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Tuesday, April 29, 2008

Eugene Robinson on Jeremiah Wright

The Audacity of Rev. WrightA tale of a candidate, a pastor and some repugnant remarks
Tuesday, April 29, 2008; A16

THE REV. Jeremiah A. Wright Jr., whose incendiary and controversial sound bites have knocked the presidential campaign of Sen. Barack Obama (D-Ill.) off balance, strutted to the microphone of the National Press Club and made an audacious claim: "This is not an attack on Jeremiah Wright. It is an attack on the black church." No. The harsh spotlight under which the Chicago pastor finds himself is exactly where it belongs.

As pastor of Trinity United Church of Christ in Chicago for 36 years (he recently retired), the Rev. Wright has a record of good works. From services for the homeless and the elderly to the poor and those in prison, his church has practiced the most giving and generous teachings of Christianity. But with the good came charged rhetoric that has come back to haunt him and Mr. Obama. Most famously, in a 2003 sermon, the Rev. Wright said, "The government gives them the drugs, builds bigger prisons, passes a three-strike law and then wants us to sing 'God Bless America.' No, no, no, not God bless America. God damn America, that's in the Bible, for killing innocent people."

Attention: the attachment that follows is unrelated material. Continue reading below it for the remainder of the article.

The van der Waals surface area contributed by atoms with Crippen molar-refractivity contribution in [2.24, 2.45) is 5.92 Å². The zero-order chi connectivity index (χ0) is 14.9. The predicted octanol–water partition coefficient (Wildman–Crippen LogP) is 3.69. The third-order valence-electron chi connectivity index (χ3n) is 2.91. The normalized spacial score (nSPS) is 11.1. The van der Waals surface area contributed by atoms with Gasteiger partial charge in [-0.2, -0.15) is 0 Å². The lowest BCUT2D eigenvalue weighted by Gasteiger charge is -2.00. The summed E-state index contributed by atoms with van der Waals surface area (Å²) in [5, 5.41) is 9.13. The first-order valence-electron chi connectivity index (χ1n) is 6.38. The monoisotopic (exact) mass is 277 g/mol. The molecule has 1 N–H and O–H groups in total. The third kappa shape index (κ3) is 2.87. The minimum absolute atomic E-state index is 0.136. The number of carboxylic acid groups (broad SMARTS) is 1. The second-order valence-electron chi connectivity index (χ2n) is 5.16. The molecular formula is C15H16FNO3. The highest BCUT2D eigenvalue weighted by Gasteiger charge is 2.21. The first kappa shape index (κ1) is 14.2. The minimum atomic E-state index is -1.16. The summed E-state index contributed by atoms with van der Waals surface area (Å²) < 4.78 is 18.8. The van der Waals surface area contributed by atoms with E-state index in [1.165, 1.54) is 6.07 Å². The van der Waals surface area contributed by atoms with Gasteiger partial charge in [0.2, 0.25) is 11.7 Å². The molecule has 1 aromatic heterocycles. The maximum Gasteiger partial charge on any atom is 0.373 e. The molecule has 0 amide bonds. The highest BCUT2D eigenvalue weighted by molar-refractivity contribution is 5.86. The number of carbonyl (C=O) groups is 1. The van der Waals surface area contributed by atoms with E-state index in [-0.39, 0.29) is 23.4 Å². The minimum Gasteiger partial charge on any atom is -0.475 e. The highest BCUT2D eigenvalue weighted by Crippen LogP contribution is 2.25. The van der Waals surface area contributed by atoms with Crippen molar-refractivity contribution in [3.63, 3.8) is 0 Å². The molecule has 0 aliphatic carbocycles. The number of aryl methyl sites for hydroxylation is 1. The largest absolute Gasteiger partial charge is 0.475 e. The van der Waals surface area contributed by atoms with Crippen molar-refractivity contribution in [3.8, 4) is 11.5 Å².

Yesterday, the Rev. Wright was unrepentant. He refused to disavow his oft-repeated belief in the sinister myth that the AIDS epidemic is a genocidal government plot to exterminate African Americans. He stood by his blame-America-for-Sept. 11 stance, saying, "You cannot do terrorism on other people and expect it never to come back to you."

None of this is helpful to Mr. Obama, who could face more calls not only to denounce such inflammatory comments but also to renounce his longtime pastor. We will not join in that chorus. In his address on race in Philadelphia last month after video of the Rev. Wright's fiery sermons burst onto the national scene, Mr. Obama condemned, "in unequivocal terms, the statements of Rev. Wright that have caused such controversy." The candidate credibly explained how he could understand his minister's anger without sharing or approving of it. Having had a closer look at the Rev. Wright, voters will have to decide for themselves how much weight to give Mr. Obama's long association with the pastor. But it is the Rev. Wright, not Mr. Obama, who yesterday chose to further discredit himself.

© 2008 The Washington Post Company

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